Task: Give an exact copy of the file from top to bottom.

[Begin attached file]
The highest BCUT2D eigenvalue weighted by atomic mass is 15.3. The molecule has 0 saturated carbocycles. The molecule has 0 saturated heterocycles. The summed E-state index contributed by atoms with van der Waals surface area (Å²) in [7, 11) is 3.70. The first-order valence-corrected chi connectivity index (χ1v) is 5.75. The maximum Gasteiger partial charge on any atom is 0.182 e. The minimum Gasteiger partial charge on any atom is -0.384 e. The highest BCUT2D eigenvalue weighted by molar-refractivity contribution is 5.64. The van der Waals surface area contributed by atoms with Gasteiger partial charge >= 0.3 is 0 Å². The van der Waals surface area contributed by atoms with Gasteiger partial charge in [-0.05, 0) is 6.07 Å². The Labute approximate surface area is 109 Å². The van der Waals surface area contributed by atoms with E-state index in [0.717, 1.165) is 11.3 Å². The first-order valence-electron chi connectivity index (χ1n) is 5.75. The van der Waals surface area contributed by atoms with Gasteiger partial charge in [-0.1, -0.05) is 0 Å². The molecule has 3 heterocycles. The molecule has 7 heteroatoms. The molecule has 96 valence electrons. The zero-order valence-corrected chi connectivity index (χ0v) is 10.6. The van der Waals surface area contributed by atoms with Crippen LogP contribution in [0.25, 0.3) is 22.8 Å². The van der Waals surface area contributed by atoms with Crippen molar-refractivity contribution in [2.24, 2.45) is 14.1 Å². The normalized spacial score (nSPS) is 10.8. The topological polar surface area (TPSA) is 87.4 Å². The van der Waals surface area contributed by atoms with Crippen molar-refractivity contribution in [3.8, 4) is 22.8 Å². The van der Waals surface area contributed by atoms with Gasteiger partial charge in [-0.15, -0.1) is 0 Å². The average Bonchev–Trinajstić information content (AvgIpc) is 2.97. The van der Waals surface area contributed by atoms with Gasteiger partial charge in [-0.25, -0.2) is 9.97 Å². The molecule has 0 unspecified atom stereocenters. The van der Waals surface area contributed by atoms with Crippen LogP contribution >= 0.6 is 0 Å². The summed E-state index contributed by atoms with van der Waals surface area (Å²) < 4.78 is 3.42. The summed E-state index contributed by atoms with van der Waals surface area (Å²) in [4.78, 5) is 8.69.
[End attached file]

The highest BCUT2D eigenvalue weighted by atomic mass is 15.3. The molecule has 0 saturated carbocycles. The molecule has 0 saturated heterocycles. The summed E-state index contributed by atoms with van der Waals surface area (Å²) in [7, 11) is 3.70. The first-order valence-corrected chi connectivity index (χ1v) is 5.75. The maximum Gasteiger partial charge on any atom is 0.182 e. The minimum Gasteiger partial charge on any atom is -0.384 e. The highest BCUT2D eigenvalue weighted by molar-refractivity contribution is 5.64. The van der Waals surface area contributed by atoms with Gasteiger partial charge >= 0.3 is 0 Å². The van der Waals surface area contributed by atoms with Gasteiger partial charge in [-0.05, 0) is 6.07 Å². The Labute approximate surface area is 109 Å². The van der Waals surface area contributed by atoms with E-state index in [0.717, 1.165) is 11.3 Å². The first-order valence-electron chi connectivity index (χ1n) is 5.75. The van der Waals surface area contributed by atoms with Gasteiger partial charge in [-0.1, -0.05) is 0 Å². The molecule has 3 heterocycles. The molecule has 7 heteroatoms. The molecule has 96 valence electrons. The zero-order valence-corrected chi connectivity index (χ0v) is 10.6. The van der Waals surface area contributed by atoms with Crippen LogP contribution in [0.25, 0.3) is 22.8 Å². The van der Waals surface area contributed by atoms with Crippen molar-refractivity contribution in [2.24, 2.45) is 14.1 Å². The normalized spacial score (nSPS) is 10.8. The topological polar surface area (TPSA) is 87.4 Å². The van der Waals surface area contributed by atoms with Crippen molar-refractivity contribution in [3.8, 4) is 22.8 Å². The van der Waals surface area contributed by atoms with Gasteiger partial charge in [-0.15, -0.1) is 0 Å². The average Bonchev–Trinajstić information content (AvgIpc) is 2.97. The van der Waals surface area contributed by atoms with Gasteiger partial charge in [-0.25, -0.2) is 9.97 Å². The molecule has 0 unspecified atom stereocenters. The van der Waals surface area contributed by atoms with Crippen LogP contribution >= 0.6 is 0 Å². The summed E-state index contributed by atoms with van der Waals surface area (Å²) < 4.78 is 3.42. The summed E-state index contributed by atoms with van der Waals surface area (Å²) in [4.78, 5) is 8.69.